The Washington Football Team will replace its cheerleading team with a coed dance team for the upcoming season, Petra Pope, the team's newly hired senior adviser, told USA TODAY's Jori Epstein.
"We want to be more inclusive, so we are going to invite a coed entity (to audition)," Pope told USA TODAY. "We’re able to do more things with the strength of a male, and lifts, so that’s changed a great deal. The inclusivity, strength and interest of choreography has changed."
According to ESPN's John Keim, the former cheerleaders are eligible to try out for the new dance team and Pope told ESPN they are likely to hire at least three-dozen dancers.
In a statement to ESPN, Washington team president Jason Wright said the team wanted to create halftime programs similar to those in the NBA.
"As we set out to modernize the Washington Football gameday, it's important that we develop a top-notch entertainment program that keeps our fanbase excited and connected to the game and the team," Wright said.
Last summer, the Washington Post reported on 15 former female employees of Washington's NFL team describing their experiences with sexual harassment around the organization.
Among the reported accounts, a former Washington football team senior executive instructed employees to create a behind-the-scenes video for owner Daniel Snyder, featuring outtakes of partially nude team cheerleaders from a 2008 team swimsuit calendar shoot.
Pope told ESPN there are no plans for the dance team to do any calendars.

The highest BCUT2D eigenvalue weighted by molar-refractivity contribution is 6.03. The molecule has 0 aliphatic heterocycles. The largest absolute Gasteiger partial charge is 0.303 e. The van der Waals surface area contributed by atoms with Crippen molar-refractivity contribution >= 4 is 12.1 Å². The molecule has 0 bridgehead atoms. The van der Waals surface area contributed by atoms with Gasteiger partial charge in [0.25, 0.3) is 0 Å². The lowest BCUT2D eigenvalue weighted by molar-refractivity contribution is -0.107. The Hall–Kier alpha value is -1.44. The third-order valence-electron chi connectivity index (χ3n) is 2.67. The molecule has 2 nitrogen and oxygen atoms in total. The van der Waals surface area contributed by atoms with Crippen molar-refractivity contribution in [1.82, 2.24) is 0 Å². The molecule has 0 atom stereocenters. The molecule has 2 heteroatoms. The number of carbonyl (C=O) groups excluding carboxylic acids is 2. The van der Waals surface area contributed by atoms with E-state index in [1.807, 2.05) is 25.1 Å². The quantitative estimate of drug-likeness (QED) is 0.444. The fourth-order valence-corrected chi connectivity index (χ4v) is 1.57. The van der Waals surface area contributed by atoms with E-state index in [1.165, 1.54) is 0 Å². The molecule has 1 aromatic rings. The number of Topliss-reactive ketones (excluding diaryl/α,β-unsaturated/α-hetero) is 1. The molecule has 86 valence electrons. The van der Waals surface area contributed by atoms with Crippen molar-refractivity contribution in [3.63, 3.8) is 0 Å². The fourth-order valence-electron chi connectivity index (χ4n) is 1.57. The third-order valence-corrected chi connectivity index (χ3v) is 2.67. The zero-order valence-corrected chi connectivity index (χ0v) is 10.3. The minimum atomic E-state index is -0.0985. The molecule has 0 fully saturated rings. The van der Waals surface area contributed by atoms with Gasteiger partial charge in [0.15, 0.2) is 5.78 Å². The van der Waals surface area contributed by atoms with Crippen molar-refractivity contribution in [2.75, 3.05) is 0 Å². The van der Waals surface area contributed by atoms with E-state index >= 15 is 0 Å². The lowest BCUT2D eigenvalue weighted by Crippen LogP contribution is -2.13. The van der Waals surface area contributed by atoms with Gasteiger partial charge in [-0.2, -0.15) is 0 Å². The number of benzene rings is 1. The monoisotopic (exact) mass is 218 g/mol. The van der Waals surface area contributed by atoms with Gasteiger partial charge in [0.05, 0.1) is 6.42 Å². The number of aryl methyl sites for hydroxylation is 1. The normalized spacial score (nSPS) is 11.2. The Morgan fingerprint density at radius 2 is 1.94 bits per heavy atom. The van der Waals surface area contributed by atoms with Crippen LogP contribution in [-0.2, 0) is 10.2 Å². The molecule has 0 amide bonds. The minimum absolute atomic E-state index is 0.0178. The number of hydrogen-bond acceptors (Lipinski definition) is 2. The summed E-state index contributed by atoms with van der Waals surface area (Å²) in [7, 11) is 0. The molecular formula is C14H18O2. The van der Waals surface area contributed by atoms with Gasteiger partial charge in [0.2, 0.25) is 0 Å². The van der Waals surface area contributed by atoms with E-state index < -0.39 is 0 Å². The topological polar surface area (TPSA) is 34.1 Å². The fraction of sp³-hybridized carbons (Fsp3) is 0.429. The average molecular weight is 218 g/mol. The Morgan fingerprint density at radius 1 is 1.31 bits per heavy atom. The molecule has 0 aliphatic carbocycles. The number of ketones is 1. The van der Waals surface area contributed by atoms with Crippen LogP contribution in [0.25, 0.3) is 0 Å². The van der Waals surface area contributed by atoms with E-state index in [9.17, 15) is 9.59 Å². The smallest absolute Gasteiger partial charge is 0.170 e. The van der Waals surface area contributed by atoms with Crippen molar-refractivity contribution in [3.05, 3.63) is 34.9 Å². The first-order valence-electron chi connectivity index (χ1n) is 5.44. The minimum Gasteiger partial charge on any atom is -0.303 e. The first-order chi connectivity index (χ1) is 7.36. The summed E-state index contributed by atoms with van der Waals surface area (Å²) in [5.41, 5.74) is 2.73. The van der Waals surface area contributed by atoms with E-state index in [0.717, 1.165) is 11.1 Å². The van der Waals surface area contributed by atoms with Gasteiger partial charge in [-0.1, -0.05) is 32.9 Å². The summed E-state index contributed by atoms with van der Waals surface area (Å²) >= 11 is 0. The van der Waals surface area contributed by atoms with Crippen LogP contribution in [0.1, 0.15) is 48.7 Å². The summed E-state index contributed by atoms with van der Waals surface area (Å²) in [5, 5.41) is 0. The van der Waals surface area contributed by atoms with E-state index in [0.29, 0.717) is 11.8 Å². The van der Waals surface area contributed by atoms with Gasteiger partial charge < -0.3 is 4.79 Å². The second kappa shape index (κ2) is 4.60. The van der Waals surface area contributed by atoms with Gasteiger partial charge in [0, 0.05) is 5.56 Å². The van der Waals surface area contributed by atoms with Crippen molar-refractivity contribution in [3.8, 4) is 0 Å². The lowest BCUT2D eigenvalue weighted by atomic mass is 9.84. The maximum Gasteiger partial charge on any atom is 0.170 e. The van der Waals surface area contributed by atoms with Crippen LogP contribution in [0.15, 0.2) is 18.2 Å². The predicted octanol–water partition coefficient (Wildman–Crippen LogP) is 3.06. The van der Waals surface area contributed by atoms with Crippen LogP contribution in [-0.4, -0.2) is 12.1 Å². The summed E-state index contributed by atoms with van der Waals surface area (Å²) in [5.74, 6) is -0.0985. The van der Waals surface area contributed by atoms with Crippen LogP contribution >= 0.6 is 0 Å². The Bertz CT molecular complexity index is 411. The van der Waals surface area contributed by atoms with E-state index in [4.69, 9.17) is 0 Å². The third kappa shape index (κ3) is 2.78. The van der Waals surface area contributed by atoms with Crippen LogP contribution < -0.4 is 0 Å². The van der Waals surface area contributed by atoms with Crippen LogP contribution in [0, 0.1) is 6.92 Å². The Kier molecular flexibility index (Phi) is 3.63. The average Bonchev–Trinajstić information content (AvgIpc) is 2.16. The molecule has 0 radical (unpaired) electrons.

The Post also reported the story of former cheerleader Tiffany Bacon Scourby. Scourby said that during a 2004 charity event at the Washington Hilton, Snyder told her he and the team's eye doctor had a hotel suite and suggested she and the doctor go to the room and "get to know each other better." Scourby said she declined the invitation.
According to ESPN, the team reached a settlement with their former cheerleaders sometime before the end of 2020.
Washington launched an investigation into the report shortly after the Washington Post's story but the NFL took over the investigation in August.
Prior to the Super Bowl, NFL commissioner Roger Goodell said attorney Beth Wilkinson is “nearing the completion” of her investigation.
In February, WSUA9's Darren Haynes reported that Washington Cheerleading Director Jamilla Keene had been removed from her position and cited the rebrand. Haynes added that the removal of Keene was not linked to the NFL investigation. ESPN reported Wednesday that the rebrand was not tied to the controversy surrounding the program.
The team is expected to remain the Washington Football Team throughout next season, but it appears that the team will have a new name starting in 2022.